People With Kids Live Longer — But Only if You Have This Many, Study Says
If you have this many kids, you could add years to your life.
Whether you are dealing with sleepless nights with a newborn, calming tantrums with a toddler, navigating the playground with your big kid, or managing life with a teen, the stress of parenting can feel exhausting and overwhelming. However, the ups and downs of being a mom or dad could be adding years to your life, one study says. Before you start cheering, there is one caveat. The extra years of life are only expected if you have a certain amount of kids.
According to a study out of the University of Michigan, having kids can extend your lifespan, but their research shows that there is a perfect number of children to tack on a few more birthdays to your life. Turns out, the magic number is two kids. The average lifespan of a human is 71, but parents of two kids can expect a few more years with their average lifespan being 76.
"One thing that is relatively clear is that having children is more beneficial to longevity than not having children at all," says Jianzhi Zhang, an author in the study.
For the study, researchers reviewed the health and genetic information of 276,000 individuals living in the United Kingdom. What they found was a trend that men and women with a small number of kids have a higher probability of living long enough to see their children reach adulthood, with the highest numbers being parents of two kids.
But what if you have more or less than two kids?
"Having two kids corresponds to the longest lifespan," said Zhang. "Having fewer or more kids both lower the lifespan."
Zhang added, people who become parents have a 5% to 10% longevity advantage over people who do not have children.
"Previous studies found that people with children tend to have more social interactions, such as interactions with other parents and teachers, and higher social contact is known to be linked to longer life," Zhang explained. "It is possible that having two children strikes a balance between having a good amount of social interactions and not having too much economic or physical burden."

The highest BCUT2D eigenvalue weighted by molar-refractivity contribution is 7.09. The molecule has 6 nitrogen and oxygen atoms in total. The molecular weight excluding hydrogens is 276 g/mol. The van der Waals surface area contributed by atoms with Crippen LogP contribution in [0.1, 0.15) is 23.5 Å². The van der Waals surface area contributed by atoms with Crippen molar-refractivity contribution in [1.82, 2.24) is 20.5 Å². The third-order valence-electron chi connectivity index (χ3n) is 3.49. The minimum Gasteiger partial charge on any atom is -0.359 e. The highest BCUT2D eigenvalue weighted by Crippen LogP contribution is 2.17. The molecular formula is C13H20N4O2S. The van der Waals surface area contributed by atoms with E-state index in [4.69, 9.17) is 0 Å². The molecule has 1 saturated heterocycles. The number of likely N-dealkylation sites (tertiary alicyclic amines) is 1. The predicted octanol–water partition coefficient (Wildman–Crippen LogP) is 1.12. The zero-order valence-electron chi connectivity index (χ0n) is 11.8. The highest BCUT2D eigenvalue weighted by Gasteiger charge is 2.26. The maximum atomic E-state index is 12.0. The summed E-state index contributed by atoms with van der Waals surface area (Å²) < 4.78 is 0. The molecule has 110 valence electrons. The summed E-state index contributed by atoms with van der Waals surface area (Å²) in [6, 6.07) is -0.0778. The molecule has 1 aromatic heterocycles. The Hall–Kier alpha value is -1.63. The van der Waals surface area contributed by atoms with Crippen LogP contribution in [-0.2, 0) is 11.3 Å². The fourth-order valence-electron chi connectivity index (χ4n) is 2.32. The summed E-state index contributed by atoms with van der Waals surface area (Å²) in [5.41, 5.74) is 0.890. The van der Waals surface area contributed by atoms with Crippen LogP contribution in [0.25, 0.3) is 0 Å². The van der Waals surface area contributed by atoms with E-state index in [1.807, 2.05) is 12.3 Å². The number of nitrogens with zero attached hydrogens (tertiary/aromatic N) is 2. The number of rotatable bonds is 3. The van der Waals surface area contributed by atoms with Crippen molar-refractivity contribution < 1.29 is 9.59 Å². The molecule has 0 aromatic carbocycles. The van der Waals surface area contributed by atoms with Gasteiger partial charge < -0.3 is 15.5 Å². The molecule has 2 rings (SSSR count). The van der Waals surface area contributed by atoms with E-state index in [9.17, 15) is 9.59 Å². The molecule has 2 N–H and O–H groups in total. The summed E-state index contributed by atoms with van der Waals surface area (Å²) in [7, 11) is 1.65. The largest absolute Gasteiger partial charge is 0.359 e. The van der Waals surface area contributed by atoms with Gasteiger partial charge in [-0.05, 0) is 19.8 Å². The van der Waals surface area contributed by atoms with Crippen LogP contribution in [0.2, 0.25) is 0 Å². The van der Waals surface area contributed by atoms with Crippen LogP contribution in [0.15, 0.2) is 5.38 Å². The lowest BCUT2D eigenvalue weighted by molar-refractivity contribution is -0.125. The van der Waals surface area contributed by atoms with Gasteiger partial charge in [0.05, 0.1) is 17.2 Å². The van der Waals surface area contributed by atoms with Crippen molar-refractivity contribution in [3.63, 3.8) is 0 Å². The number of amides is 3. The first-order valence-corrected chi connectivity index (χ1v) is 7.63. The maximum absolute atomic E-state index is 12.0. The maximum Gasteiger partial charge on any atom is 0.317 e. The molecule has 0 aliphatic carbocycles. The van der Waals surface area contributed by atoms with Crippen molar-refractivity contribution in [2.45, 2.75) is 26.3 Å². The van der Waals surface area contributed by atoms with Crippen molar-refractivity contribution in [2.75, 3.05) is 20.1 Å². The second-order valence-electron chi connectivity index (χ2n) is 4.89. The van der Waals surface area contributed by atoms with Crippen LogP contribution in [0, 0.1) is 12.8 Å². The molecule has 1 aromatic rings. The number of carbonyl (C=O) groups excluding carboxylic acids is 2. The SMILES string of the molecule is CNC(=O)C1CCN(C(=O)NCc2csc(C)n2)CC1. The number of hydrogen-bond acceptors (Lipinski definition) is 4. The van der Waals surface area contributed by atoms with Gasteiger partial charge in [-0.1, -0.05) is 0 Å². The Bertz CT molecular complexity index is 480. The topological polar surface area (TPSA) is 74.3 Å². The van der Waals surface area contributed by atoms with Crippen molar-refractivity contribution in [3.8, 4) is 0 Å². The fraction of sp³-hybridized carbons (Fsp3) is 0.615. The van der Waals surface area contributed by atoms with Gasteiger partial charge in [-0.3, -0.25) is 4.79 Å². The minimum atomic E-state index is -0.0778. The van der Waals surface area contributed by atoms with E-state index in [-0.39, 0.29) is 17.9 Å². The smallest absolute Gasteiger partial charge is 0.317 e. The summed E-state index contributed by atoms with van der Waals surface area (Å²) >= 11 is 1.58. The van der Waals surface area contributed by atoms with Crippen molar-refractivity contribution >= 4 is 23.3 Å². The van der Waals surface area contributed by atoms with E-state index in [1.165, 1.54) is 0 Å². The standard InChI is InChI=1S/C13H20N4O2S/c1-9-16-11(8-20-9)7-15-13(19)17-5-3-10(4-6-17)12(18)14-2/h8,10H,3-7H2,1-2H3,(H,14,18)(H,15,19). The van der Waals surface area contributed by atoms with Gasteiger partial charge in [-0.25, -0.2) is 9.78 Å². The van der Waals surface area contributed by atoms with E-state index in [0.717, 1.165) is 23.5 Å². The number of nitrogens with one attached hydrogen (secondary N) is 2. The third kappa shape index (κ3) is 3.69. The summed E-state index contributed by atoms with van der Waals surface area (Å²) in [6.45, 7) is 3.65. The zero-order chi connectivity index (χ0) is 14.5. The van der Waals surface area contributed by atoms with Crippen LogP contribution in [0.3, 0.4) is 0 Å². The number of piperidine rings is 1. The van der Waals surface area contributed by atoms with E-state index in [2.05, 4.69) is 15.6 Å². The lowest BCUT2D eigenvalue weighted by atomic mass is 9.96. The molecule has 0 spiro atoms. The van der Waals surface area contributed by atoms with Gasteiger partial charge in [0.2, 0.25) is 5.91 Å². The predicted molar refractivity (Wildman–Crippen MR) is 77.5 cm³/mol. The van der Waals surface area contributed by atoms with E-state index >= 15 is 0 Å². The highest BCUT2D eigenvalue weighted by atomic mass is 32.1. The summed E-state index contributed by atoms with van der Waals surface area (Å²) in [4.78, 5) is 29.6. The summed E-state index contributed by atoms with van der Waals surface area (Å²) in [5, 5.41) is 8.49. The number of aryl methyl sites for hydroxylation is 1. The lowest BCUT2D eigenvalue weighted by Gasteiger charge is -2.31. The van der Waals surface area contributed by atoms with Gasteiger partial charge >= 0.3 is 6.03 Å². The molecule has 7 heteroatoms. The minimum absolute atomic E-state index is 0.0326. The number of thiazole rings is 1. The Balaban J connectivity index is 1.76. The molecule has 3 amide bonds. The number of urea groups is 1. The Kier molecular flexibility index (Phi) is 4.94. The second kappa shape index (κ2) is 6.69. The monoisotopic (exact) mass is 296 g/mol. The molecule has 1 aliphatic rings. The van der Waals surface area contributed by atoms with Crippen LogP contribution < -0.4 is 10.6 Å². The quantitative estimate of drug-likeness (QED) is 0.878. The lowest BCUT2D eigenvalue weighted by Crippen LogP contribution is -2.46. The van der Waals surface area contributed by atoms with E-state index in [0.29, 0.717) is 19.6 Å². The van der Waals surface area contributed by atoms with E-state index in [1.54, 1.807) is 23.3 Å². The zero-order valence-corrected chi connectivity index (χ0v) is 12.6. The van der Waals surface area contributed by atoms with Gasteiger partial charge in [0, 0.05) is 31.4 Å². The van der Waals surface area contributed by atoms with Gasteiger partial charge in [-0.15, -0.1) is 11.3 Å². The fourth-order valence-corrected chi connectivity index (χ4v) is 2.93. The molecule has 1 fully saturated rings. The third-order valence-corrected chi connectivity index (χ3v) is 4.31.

While this info may be new to use, researchers say it’s not new to them and their study is based off of the 1957 findings of evolutionary biologist George Williams, who coined the antagonistic pleiotropy theory of aging. These studies looked at genetic mutations and natural selection and how they affect life span. This study suggested that having kids earlier in life could shorten your lifespan and that having kids later in life would add to your years.
Also another study out of Sweden says having kids — any number of kids — will add at least an extra year to your life. They found that moms were more likely to see the benefit, but the rates of dads weren’t too far behind.
Another study out of Berlin focused on grandparents and said that years will be added to your life if you are an involved grandparent. So, now may be the time to call grandma and grandpa to see if they want to babysit.
Finally, a study from 2006 says daughters actually increase the longevity of their fathers, but daughters and sons equally reduce longevity of mothers. Yikes! Where is the love for mom?
So, what do these and other similar studies mean for parents? While fascinating, experts say it’s nothing to stress over because other factors like how much you are exercising, eating well, and taking care of your health will more likely determine your lifespan. Instead of stressing over the numbers in this study, try to make the best choices for you and your family.
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